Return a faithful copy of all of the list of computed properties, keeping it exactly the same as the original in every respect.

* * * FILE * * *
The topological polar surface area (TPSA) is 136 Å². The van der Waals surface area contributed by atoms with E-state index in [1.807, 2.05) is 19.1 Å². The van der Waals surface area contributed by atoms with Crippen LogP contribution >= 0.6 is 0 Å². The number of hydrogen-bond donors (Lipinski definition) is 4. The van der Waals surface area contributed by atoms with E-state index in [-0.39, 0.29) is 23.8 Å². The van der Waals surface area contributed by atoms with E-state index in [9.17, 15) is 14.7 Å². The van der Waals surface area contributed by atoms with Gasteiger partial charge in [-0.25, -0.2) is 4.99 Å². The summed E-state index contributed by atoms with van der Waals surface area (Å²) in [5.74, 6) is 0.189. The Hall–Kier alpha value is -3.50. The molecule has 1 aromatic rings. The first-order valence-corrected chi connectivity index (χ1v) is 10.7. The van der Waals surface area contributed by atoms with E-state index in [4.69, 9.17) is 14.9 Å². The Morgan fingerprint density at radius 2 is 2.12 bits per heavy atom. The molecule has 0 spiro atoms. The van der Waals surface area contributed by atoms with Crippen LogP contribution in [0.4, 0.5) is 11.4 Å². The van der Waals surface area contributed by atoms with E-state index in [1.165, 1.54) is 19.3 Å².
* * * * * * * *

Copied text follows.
The topological polar surface area (TPSA) is 136 Å². The van der Waals surface area contributed by atoms with E-state index in [1.807, 2.05) is 19.1 Å². The van der Waals surface area contributed by atoms with Crippen LogP contribution >= 0.6 is 0 Å². The number of hydrogen-bond donors (Lipinski definition) is 4. The van der Waals surface area contributed by atoms with E-state index in [-0.39, 0.29) is 23.8 Å². The van der Waals surface area contributed by atoms with E-state index in [9.17, 15) is 14.7 Å². The van der Waals surface area contributed by atoms with Gasteiger partial charge in [-0.25, -0.2) is 4.99 Å². The summed E-state index contributed by atoms with van der Waals surface area (Å²) in [5.74, 6) is 0.189. The Hall–Kier alpha value is -3.50. The molecule has 1 aromatic rings. The first-order valence-corrected chi connectivity index (χ1v) is 10.7. The van der Waals surface area contributed by atoms with E-state index in [4.69, 9.17) is 14.9 Å². The Morgan fingerprint density at radius 2 is 2.12 bits per heavy atom. The molecule has 0 spiro atoms. The van der Waals surface area contributed by atoms with Crippen LogP contribution in [0.4, 0.5) is 11.4 Å². The van der Waals surface area contributed by atoms with E-state index in [1.165, 1.54) is 19.3 Å².